Resolving Interpersonal Conflict

Recently I got into a disagreement with another that quickly degenerated into a heated exchange -- primarily on his end. It began over a trivial but untrue statement that he made. Unwisely, I responded bluntly with the proven (and verifiably accurate) facts. Instead of conceding his error, he became enraged and the dialogue migrated into a personal attack on me which left me feeling a bit shaken, not because I internalized or believed any of the attack but because I was stunned just how quickly things turned ugly.

Upon reflection, it was equally my fault. Though my initial response to him was factual correct, it wasn't "true" in the sense that it didn't  take into account his emotional needs, mental makeup, and personality. Instead of helping him see more clearly, his ego engaged and he locked himself even more deeply into his position. It reminded me that in times of convict, it's imperative to tune into the other person's reality first and craft our response so that it serves them best. It's not what is easiest for us.

That's not entirely what I want to discuss here. While the above is sound advice for avoid future conflicts, it doesn't help much when we find ourselves in the middle of a challenging interpersonal situation. This fellow and I are already considerably far down the road of hard feelings. What now can be done?

Three options occur. First and easiest, we can keep hammering away at one another. I can keep bluntly insisting on my rectitude and he can keep turning the debate into a personal attack. This could continue endlessly, tit for tat, and never find resolution, even if it brings a certain satisfaction. The problem is that this approach ensures we'll be both stay mired in hard feelings and negative emotions. Sooner or later, these will surely bleed into other areas of our lives.

There are alternatives.

The first is that I can change my tone in our communication. Perhaps make a light hearted joke at my own expense, outright apologize, or otherwise be conciliatory. No matter how "right" I am, I can choose to be the bigger person. Often, once we're willing to make a positive step, the other party will get the message and reciprocate in some fashion. In turn, I can make yet another positive gesture, assuring this person that the first kindness wasn't a one-off fluke but a solid change in direction. From there, we might well proceed towards putting the conflict behind us.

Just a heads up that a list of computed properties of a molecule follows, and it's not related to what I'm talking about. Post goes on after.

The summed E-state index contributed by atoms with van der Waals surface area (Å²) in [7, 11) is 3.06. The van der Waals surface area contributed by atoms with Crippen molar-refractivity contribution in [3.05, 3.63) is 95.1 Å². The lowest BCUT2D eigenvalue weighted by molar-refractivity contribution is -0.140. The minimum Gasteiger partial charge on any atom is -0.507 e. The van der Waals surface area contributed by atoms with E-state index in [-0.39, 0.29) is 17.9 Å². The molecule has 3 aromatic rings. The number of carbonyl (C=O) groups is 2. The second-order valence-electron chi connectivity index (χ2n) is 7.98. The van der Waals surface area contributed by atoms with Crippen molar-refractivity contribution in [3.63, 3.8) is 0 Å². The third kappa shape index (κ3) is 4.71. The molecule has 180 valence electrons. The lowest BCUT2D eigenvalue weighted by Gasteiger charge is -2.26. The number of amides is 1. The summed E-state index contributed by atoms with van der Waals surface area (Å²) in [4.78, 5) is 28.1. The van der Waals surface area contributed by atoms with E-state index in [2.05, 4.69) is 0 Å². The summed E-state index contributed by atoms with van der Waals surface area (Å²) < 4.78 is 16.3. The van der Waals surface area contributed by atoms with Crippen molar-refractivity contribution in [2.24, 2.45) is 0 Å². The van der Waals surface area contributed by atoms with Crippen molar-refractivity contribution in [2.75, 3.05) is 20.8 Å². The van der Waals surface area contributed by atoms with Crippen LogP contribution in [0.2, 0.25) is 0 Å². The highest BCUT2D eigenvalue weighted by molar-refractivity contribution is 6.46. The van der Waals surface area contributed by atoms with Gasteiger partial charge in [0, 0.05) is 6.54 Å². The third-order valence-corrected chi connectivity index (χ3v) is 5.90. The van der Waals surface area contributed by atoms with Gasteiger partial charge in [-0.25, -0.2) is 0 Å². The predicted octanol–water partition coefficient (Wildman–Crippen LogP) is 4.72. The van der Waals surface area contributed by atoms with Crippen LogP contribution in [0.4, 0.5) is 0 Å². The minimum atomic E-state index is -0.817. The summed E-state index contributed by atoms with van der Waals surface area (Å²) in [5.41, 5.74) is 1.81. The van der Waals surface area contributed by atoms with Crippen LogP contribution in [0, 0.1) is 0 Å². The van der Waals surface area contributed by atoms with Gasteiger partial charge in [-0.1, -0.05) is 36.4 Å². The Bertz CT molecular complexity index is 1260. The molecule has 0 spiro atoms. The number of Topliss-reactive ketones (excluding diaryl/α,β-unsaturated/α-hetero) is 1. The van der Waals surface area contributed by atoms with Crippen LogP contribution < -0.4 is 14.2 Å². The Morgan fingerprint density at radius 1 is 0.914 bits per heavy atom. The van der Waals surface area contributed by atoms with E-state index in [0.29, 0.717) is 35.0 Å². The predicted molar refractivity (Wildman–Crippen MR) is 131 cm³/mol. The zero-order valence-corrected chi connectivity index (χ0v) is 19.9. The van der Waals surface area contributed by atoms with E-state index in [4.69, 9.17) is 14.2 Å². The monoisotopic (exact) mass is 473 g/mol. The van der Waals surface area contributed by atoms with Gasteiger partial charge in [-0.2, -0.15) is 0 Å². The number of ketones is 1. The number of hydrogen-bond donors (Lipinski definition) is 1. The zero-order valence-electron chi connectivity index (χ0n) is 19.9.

This doesn't always work. Sometimes it's simply too late. The other person is too worked up, too trapped in their ego, to ensconced in their worldview. Nothing we do or say, no matter how positive or conciliatory, gets through. In this case, we needn't return to war. We always have the choice of simply walking away. Not every situation must be resolved in a textbook fashion. Occasionally, there is no middle ground, no opportunity for compromise -- emotional or otherwise.

In these instances, we can choose to disengage from such people and situations. Simply walk away, literally or metaphorically. But when we do so, we must do it properly: not by silently storing and nursing grudges sure to erupt at some future time but by truly and completely letting it go. We must fully release it from our consciousness, not giving it another (negative) thought. Life is too short, precious, and beautiful to waste in petty grudge matches. Unnecessary conflict slowly eats away at us, robbing us of inner peace and joy. No matter how right we are, we still lose.

We always have a choice though in the heat of the moment, we often forget. The next time you find yourself in a conflict, see if you can become aware of what's happening, both in yourself and in the other person. Make a conscious effort to find a positive resolution, whether for the both of you, or just yourself. You'll be amazed at the inner results.